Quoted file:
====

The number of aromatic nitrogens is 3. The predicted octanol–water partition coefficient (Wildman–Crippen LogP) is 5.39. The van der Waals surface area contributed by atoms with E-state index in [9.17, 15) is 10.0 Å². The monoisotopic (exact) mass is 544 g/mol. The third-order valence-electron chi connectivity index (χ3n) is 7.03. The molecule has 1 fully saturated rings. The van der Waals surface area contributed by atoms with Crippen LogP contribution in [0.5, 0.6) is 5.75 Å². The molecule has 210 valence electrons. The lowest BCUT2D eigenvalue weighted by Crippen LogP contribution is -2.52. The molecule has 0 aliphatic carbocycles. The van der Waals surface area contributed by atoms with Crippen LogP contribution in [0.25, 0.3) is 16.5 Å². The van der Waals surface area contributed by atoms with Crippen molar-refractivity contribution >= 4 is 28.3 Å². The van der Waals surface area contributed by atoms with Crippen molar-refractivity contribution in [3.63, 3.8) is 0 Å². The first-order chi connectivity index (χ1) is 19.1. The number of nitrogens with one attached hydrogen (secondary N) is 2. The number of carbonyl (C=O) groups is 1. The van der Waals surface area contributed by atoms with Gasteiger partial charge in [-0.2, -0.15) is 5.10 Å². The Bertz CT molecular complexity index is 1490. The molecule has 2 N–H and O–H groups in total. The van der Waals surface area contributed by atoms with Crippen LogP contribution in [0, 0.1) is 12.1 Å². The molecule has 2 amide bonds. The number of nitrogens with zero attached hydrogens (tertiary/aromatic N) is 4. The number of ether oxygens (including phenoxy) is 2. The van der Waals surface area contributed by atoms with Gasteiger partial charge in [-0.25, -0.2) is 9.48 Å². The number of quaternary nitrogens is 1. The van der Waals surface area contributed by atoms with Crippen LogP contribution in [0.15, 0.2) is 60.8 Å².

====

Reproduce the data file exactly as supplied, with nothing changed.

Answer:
The number of aromatic nitrogens is 3. The predicted octanol–water partition coefficient (Wildman–Crippen LogP) is 5.39. The van der Waals surface area contributed by atoms with E-state index in [9.17, 15) is 10.0 Å². The monoisotopic (exact) mass is 544 g/mol. The third-order valence-electron chi connectivity index (χ3n) is 7.03. The molecule has 1 fully saturated rings. The van der Waals surface area contributed by atoms with Crippen LogP contribution in [0.5, 0.6) is 5.75 Å². The molecule has 210 valence electrons. The lowest BCUT2D eigenvalue weighted by Crippen LogP contribution is -2.52. The molecule has 0 aliphatic carbocycles. The van der Waals surface area contributed by atoms with Crippen LogP contribution in [0.25, 0.3) is 16.5 Å². The van der Waals surface area contributed by atoms with Crippen molar-refractivity contribution >= 4 is 28.3 Å². The van der Waals surface area contributed by atoms with Crippen molar-refractivity contribution in [3.63, 3.8) is 0 Å². The first-order chi connectivity index (χ1) is 19.1. The number of nitrogens with one attached hydrogen (secondary N) is 2. The number of carbonyl (C=O) groups is 1. The van der Waals surface area contributed by atoms with Gasteiger partial charge in [-0.2, -0.15) is 5.10 Å². The Bertz CT molecular complexity index is 1490. The molecule has 2 N–H and O–H groups in total. The van der Waals surface area contributed by atoms with Crippen LogP contribution in [0, 0.1) is 12.1 Å². The molecule has 2 amide bonds. The number of nitrogens with zero attached hydrogens (tertiary/aromatic N) is 4. The number of ether oxygens (including phenoxy) is 2. The van der Waals surface area contributed by atoms with Gasteiger partial charge in [-0.25, -0.2) is 9.48 Å². The number of quaternary nitrogens is 1. The van der Waals surface area contributed by atoms with Crippen LogP contribution in [0.15, 0.2) is 60.8 Å².